The Enchanted Elm

: The Firelight Fairy Book

[Illustration: Young girl sitting in a tree.]

Once upon a time, while riding, a brave, young prince dashed merrily

ahead of his friends, and after galloping across a ploughed field,

turned his horse's head down a grassy road leading to a wood. For some

time he cantered easily along, expecting any moment to hear the shouts

and halloos of his friends following after; but they by mistake took

ite another road, and no sound except the pounding of his courser's

hoofs reached the Prince's ear. Suddenly an ugly snarl and a short bark

broke the stillness of the pleasant forest, and looking down, the Prince

saw a gray wolf snapping at his horse's heels.

Though the horse, wild with fear, threatened to run away any instant,

the Prince leaned over and struck the wolf with his whip.

Hardly had he done so, when an angry voice cried, "How dare you strike

my pet?"

A little distance ahead, a wicked old witch stood at one side of the

road. With its tail between its legs, the wolf cowered close to her

skirts, and showed its long yellow fangs.

"Pet, indeed!" cried the Prince. "Keep him away from my horse or I will

strike him again."

"At your peril, Prince," answered the witch. And then, as the Prince

turned his horse's head and galloped back, she called out, "You shall

rue this day! You shall rue this day!"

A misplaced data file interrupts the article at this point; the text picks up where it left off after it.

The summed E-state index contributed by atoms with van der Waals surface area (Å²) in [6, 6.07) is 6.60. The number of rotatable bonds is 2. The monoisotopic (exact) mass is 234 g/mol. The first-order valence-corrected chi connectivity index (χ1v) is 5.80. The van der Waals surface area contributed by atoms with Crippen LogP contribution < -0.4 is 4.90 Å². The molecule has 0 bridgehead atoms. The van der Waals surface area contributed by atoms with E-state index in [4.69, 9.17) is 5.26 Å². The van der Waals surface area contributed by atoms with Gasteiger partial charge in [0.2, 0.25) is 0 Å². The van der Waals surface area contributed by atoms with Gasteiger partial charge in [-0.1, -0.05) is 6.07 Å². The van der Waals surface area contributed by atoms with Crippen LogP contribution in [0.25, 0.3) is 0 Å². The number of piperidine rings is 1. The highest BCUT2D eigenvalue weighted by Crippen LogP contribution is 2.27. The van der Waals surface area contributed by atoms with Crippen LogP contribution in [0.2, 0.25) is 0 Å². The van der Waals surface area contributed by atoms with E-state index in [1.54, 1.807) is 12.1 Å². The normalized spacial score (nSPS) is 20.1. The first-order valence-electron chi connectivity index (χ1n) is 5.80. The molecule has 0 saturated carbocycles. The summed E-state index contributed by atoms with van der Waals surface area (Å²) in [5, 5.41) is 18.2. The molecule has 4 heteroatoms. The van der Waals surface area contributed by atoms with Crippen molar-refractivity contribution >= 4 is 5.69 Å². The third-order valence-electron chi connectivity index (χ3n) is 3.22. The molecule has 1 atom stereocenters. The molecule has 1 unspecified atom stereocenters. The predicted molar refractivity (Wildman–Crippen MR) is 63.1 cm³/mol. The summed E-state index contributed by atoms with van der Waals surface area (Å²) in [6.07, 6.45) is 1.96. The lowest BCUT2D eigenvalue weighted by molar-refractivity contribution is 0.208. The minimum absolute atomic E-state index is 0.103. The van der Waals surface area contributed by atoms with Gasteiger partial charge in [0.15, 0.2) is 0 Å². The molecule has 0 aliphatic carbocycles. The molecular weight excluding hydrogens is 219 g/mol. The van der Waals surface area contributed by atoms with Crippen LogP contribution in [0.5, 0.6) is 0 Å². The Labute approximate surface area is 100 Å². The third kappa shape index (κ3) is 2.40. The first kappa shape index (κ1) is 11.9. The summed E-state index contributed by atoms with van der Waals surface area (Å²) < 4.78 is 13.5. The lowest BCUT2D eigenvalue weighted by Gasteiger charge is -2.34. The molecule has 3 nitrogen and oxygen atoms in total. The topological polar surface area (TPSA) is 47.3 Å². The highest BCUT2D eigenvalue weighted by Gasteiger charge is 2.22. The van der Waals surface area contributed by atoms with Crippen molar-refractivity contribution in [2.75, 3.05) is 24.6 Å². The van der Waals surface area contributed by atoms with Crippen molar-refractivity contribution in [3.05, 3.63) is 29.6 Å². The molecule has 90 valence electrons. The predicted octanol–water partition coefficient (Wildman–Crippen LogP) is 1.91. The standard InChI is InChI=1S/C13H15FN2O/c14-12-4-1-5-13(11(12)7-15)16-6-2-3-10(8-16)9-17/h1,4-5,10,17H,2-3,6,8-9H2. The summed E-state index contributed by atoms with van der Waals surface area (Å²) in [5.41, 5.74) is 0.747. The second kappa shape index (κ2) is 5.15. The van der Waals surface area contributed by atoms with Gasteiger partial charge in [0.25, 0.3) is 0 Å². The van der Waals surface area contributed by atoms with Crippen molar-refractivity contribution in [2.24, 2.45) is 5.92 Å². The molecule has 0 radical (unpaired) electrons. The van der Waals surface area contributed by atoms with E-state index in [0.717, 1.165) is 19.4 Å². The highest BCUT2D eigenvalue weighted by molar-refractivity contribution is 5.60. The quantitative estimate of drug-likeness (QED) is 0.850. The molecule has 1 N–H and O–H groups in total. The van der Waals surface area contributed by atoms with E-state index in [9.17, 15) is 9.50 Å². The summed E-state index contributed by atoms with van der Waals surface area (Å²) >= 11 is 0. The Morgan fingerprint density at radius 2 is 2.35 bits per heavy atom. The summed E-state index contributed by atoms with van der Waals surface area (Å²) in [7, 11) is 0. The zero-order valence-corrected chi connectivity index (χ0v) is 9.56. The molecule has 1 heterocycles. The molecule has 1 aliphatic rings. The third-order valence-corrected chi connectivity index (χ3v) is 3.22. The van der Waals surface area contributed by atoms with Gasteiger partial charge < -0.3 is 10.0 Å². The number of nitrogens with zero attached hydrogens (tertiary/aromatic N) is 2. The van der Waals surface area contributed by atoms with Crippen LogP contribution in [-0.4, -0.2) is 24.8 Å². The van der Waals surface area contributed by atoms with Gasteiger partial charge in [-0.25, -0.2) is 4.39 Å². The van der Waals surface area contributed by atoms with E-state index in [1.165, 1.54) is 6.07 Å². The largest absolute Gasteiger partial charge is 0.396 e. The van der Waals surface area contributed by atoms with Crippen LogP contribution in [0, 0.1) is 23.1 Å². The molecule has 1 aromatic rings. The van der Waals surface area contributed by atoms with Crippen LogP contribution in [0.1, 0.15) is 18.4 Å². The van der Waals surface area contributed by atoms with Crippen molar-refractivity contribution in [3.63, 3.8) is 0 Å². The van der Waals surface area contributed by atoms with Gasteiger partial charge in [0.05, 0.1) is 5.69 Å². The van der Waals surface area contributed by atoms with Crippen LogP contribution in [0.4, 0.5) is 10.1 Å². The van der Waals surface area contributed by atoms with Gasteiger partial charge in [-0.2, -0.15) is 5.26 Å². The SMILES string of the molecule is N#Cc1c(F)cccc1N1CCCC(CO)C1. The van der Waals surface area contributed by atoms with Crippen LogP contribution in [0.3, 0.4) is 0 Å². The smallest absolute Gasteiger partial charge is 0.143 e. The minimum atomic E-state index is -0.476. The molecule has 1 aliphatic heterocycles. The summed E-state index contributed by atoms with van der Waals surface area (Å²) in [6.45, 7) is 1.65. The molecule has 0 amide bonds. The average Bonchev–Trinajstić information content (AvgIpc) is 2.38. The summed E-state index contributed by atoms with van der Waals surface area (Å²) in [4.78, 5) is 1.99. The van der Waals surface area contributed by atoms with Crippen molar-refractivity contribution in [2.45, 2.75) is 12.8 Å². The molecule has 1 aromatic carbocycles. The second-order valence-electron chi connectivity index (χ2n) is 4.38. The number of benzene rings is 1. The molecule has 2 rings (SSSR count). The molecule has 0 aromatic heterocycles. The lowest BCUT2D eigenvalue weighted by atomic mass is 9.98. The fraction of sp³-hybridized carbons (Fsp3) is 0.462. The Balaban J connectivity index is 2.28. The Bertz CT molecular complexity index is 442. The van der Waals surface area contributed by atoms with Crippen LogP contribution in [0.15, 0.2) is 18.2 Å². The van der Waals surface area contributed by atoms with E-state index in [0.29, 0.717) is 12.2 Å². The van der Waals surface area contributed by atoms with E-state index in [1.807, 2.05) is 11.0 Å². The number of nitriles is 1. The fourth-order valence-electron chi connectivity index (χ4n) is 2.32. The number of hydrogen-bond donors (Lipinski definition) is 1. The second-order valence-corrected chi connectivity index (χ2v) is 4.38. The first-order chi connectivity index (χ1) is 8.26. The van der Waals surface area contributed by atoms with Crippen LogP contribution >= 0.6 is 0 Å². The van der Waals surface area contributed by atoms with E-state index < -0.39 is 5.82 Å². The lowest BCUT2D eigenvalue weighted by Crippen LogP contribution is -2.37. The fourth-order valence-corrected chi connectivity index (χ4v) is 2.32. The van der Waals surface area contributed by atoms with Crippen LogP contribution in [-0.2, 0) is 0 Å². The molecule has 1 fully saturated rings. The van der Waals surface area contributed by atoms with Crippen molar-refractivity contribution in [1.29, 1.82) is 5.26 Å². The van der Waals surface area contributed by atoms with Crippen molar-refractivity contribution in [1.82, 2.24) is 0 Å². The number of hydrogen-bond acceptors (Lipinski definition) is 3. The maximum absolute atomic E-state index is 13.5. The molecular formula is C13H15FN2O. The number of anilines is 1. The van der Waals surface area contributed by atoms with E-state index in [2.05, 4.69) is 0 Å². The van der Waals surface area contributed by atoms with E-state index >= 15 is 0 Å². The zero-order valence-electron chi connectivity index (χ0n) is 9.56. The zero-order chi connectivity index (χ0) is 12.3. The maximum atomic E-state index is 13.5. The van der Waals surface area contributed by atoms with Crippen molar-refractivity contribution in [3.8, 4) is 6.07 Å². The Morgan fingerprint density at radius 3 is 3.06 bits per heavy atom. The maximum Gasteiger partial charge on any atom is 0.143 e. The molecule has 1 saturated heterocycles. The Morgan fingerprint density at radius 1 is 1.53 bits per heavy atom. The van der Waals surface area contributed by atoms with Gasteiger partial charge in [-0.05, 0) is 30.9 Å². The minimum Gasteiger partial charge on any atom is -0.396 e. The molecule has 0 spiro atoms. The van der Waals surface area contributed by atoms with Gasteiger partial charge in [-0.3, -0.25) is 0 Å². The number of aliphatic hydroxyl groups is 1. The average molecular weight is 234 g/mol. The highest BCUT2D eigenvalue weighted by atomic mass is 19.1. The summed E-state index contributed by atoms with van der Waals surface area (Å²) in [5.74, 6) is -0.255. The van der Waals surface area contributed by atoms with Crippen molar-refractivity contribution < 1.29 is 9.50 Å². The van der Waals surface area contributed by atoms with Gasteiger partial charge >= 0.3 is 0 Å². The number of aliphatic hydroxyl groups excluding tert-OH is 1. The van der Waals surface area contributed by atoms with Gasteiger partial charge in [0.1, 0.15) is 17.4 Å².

Now by the time the Prince had arrived at the ploughed field and the

great road again, his friends had galloped on so far that they were lost

to sight. Thinking that he might overtake them by following a shorter

road, he turned down a byway skirting the wood in which he had

encountered the enchantress. Presently he began to feel very thirsty.

Chancing to see an old peasant woman in the fields, the Prince called to

her and asked where he could find a roadside spring.

Now this old peasant woman was the wicked witch under another form.

Overjoyed at having the Prince fall so easily into her power, she

curtsied; and replied that within the wood was to be found the finest

spring in the country. Anxious not to lose time, the Prince begged her

to lead him to the water. Little did he know that the witch was leading

him back into the wood, and that she had just bewitched the water!

When they arrived at the pool, the Prince dismounted, and kneeling by

the brim, made a cup of his hands and drank till his thirst was

satisfied. He was just about to seize his horse again by the bridle and

put his foot into the stirrup, when a terrible pang shot through his

body, darkness swam before his eyes, his arms lengthened and became

branches, his fingers, twigs; his feet shot into the ground, and he

found himself turned into a giant elm.

A giant elm he was; a giant elm he remained. Unable to find him after a

long search, his friends gave him up for lost, and a new Prince ruled

over the land. Though the elm tried many times to tell passers-by of his

plight, none ever seemed to understand his words. Again and again, when

simple wood-cutters ventured into the great dark wood, he would tell

them his story and cry out, "I am the Prince! I am the Prince!" But the

wood-cutters heard only the wind stirring in the branches. Ah, how cold

it was in winter when the skies were steely black and the giant stars

sparkled icily! And how pleasant it was when spring returned, and the

gossipy birds came back again!

The first year a pair of wood-pigeons took to housekeeping in his

topmost branches. The Prince was glad to welcome them, for though denied

human speech, he understood the language of trees and birds. On

Midsummer Eve, the pigeons said to him, "To-night the King of the Trees

comes through the wood. Do you not hear the stir in the forest? All the

real trees are preparing for the King's coming; they are shedding dead

leaves and shaking out their branches."